There is no medical reason for an abortion at any stage. Here's why.
Guest Column

There is no medical reason for an abortion at any stage. Here’s why.

heartbeat, abortion

The following was originally written as a Facebook post, and the author has granted permission to share it on Live Action News. The post’s author, Sarah Cleveland, is an abortion abolitionist and a nationally registered ultrasound tech specializing in OB/GYN with 15+ years experience. She has reportedly been banned for 30 days from Facebook as a result of posting this and other viral posts about abortion — like this one. You may follow Sarah here on Facebook.

When I tell people that there is no medical reason for an abortion at any stage of pregnancy, people often bring up the issue of ectopic pregnancies. Even well meaning, concerned pro-life people bring this up. They don’t know how to answer it and for this reason may say they are “pro life with exceptions”. This is the loophole pro aborts need to push abortion on demand, without restrictions, and without apology.

If we are to abolish the evil of abortion, we would do a service to ourselves (and to the babies!!) to better understand what is (and is not) an ectopic and how it relates to abortion.

An ectopic pregnancy is a pregnancy in an abnormal location. It is also called an extrauterine pregnancy, meaning a pregnancy outside of the uterus. Most of the time (95-97%) they are found in the fallopian tubes. Even so, ectopic pregnancies are rare.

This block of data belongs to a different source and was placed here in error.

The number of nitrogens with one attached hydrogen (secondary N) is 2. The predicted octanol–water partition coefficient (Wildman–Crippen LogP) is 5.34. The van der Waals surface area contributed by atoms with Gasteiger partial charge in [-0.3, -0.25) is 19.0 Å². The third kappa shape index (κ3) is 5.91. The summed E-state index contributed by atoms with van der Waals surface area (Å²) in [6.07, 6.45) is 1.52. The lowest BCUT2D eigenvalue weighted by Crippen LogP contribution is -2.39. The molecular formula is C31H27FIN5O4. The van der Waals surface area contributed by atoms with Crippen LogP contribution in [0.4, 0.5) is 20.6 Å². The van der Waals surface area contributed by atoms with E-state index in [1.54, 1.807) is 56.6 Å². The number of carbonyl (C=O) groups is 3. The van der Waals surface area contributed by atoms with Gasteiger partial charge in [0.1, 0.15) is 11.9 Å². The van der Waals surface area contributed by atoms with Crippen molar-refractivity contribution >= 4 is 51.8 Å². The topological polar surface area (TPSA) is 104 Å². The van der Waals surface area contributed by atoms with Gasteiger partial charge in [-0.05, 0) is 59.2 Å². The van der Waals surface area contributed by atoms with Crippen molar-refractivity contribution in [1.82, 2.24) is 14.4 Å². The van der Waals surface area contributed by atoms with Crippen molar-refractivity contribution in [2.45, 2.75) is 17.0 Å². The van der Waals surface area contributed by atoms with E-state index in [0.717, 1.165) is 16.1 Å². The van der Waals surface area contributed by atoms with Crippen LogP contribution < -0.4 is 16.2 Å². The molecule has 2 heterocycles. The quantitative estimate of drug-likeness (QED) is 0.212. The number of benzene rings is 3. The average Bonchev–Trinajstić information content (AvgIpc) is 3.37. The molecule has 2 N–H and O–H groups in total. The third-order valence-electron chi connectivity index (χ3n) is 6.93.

In tubal ectopic pregnancies, the mother presents symptoms of pelvic pain, spotting, nausea, and abnormal hCG levels. By the time the ectopic is located, mostly before 7 weeks LMP, (dated from last menstrual period), the baby is already dead. There is nothing in the tubes to sustain this life.

Using ultrasound, we can detect the abnormal area between an ovary and the uterus, where the tubal pregnancy is located. It contains [chorionic] villi, (the primitive cells that would make the placenta), maternal blood, pregnancy cells and debris, and a non living microscopic baby. What we see is a small (1-3cm) heterogeneous area in the pelvis, not a living baby with a heartbeat.

READ: Why miscarriage, ectopic pregnancy, and early delivery are not abortions

The danger of a tubal pregnancy is that the tube is not very elastic, highly vascular, and not designed to carry a pregnancy. If it ruptures, the mother will have internal bleeding which will likely cause maternal death without immediate treatment. So, we intervene to remove the ectopic, often surgically, from the mother. This is not an abortion.

For the even more rare instances when a tubal pregnancy is found to be still living, (I have seen 2 in my ultrasound career of 15 years and the babies were each between 7-8 weeks), the ethical treatment would be watchful waiting. If the mother is stable, she can be sent home with very strict orders about what to watch for and what to do if/when things start going downhill. Or, we can admit the mother to the hospital, if she is unstable. Here, serial ultrasounds and blood work should be done to monitor hCG levels (found in simple blood draws) as well as monitoring the mother’s vitals. Once the baby dies, surgery to remove the tube is then morally acceptable.